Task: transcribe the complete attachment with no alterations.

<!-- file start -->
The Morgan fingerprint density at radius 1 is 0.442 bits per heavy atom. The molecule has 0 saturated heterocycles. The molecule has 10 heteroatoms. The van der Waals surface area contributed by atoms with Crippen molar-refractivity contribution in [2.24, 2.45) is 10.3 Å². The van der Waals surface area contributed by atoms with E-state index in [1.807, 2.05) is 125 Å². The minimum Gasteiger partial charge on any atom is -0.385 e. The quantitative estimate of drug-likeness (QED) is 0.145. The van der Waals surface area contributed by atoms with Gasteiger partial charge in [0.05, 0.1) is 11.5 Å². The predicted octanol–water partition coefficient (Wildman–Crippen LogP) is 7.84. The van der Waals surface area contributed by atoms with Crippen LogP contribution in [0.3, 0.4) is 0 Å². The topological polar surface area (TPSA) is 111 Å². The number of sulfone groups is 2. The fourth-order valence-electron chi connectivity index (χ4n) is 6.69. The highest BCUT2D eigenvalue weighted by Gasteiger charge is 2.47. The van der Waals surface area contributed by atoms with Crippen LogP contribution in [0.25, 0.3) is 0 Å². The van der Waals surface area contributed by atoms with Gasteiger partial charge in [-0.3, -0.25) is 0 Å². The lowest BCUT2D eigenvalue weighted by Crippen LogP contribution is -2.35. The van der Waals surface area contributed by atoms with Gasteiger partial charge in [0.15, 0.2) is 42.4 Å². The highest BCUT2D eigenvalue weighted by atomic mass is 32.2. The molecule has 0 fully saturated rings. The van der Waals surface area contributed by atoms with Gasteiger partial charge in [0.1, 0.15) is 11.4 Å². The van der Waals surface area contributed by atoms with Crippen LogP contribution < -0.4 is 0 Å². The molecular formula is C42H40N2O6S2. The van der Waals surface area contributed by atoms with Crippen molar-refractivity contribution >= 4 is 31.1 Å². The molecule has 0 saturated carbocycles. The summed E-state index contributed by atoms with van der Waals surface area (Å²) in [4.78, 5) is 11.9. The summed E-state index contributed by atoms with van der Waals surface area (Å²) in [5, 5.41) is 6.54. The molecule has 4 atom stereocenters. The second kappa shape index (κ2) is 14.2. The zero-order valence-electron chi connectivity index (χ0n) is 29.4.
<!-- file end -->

The Morgan fingerprint density at radius 1 is 0.442 bits per heavy atom. The molecule has 0 saturated heterocycles. The molecule has 10 heteroatoms. The van der Waals surface area contributed by atoms with Crippen molar-refractivity contribution in [2.24, 2.45) is 10.3 Å². The van der Waals surface area contributed by atoms with E-state index in [1.807, 2.05) is 125 Å². The minimum Gasteiger partial charge on any atom is -0.385 e. The quantitative estimate of drug-likeness (QED) is 0.145. The van der Waals surface area contributed by atoms with Gasteiger partial charge in [0.05, 0.1) is 11.5 Å². The predicted octanol–water partition coefficient (Wildman–Crippen LogP) is 7.84. The van der Waals surface area contributed by atoms with Crippen LogP contribution in [0.3, 0.4) is 0 Å². The topological polar surface area (TPSA) is 111 Å². The number of sulfone groups is 2. The fourth-order valence-electron chi connectivity index (χ4n) is 6.69. The highest BCUT2D eigenvalue weighted by Gasteiger charge is 2.47. The van der Waals surface area contributed by atoms with Crippen LogP contribution in [0.25, 0.3) is 0 Å². The van der Waals surface area contributed by atoms with Gasteiger partial charge in [-0.3, -0.25) is 0 Å². The lowest BCUT2D eigenvalue weighted by Crippen LogP contribution is -2.35. The van der Waals surface area contributed by atoms with Gasteiger partial charge in [0.15, 0.2) is 42.4 Å². The highest BCUT2D eigenvalue weighted by atomic mass is 32.2. The molecule has 0 fully saturated rings. The van der Waals surface area contributed by atoms with Gasteiger partial charge in [0.1, 0.15) is 11.4 Å². The van der Waals surface area contributed by atoms with Crippen LogP contribution < -0.4 is 0 Å². The molecular formula is C42H40N2O6S2. The van der Waals surface area contributed by atoms with Crippen molar-refractivity contribution >= 4 is 31.1 Å². The molecule has 0 saturated carbocycles. The summed E-state index contributed by atoms with van der Waals surface area (Å²) in [4.78, 5) is 11.9. The summed E-state index contributed by atoms with van der Waals surface area (Å²) in [5, 5.41) is 6.54. The molecule has 4 atom stereocenters. The second kappa shape index (κ2) is 14.2. The zero-order valence-electron chi connectivity index (χ0n) is 29.4.